In fact, the $1,275 increase in net property taxes over the first two years of the Christie administration is more than the entire income tax bill of $1,124 paid by a New Jersey family of four earning $75,000, according to statistics provided to the Senate Budget Committee yesterday by David Rosen, budget officer for the nonpartisan Office of Legislative Services.
That family making $75,000, however, would receive just $112.40 from Christie’s 10 percent income tax cut.
“The question isn’t, ‘Who will pry money out of the cold, dead hands of legislators?'” Sarlo said, reciting a popular Christie YouTube line. “It is, ‘Whose bank accounts will be the big winner under the governor’s proposal?'”
Based on Rosen’s analysis of Christie’s proposed income tax cuts, Sarlo noted, “A family earning $50,000 per year will save $80.50; a famiy with a $100,000 income will save $275. At the other end of the income spectrum, millionaires will get a tax break of $7,265.75, and those earning $3 million would get a windfall of $25,200. In other words, working families won’t get enough for their weekly groceries, while millionaires will receive enough to vacation at five-star resorts on the French Riviera.”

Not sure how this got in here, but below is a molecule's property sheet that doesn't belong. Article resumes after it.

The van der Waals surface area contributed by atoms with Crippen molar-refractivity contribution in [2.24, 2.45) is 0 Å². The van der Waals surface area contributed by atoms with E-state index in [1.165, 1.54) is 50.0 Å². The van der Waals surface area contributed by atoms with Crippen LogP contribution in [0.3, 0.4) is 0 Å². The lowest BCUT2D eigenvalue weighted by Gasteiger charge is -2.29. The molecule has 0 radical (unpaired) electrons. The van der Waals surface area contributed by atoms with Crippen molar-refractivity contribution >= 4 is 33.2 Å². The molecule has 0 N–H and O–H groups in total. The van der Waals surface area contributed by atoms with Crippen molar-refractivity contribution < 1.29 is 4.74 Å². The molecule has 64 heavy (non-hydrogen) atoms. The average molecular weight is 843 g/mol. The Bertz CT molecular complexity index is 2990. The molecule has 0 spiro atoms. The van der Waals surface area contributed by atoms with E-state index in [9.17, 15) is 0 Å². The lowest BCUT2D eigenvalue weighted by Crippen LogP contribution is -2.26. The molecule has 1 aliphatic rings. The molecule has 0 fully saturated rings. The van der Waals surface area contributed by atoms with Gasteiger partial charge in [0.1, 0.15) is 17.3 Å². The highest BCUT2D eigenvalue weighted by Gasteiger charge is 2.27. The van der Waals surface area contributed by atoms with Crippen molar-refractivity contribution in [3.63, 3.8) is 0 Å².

Rosen reported yesterday that only New Jerseyans making over $200,000 pay more in income taxes than they do in property taxes. He cited a 2006 Treasury Department study that showed that families earning between $30,000 and $40,000 in gross income paid $4,232 in property taxes compared to just $439 in income taxes, and that even families making between $100,000 and $150,000 paid an average of $6,006 in property taxes compared to $2,971 in income taxes.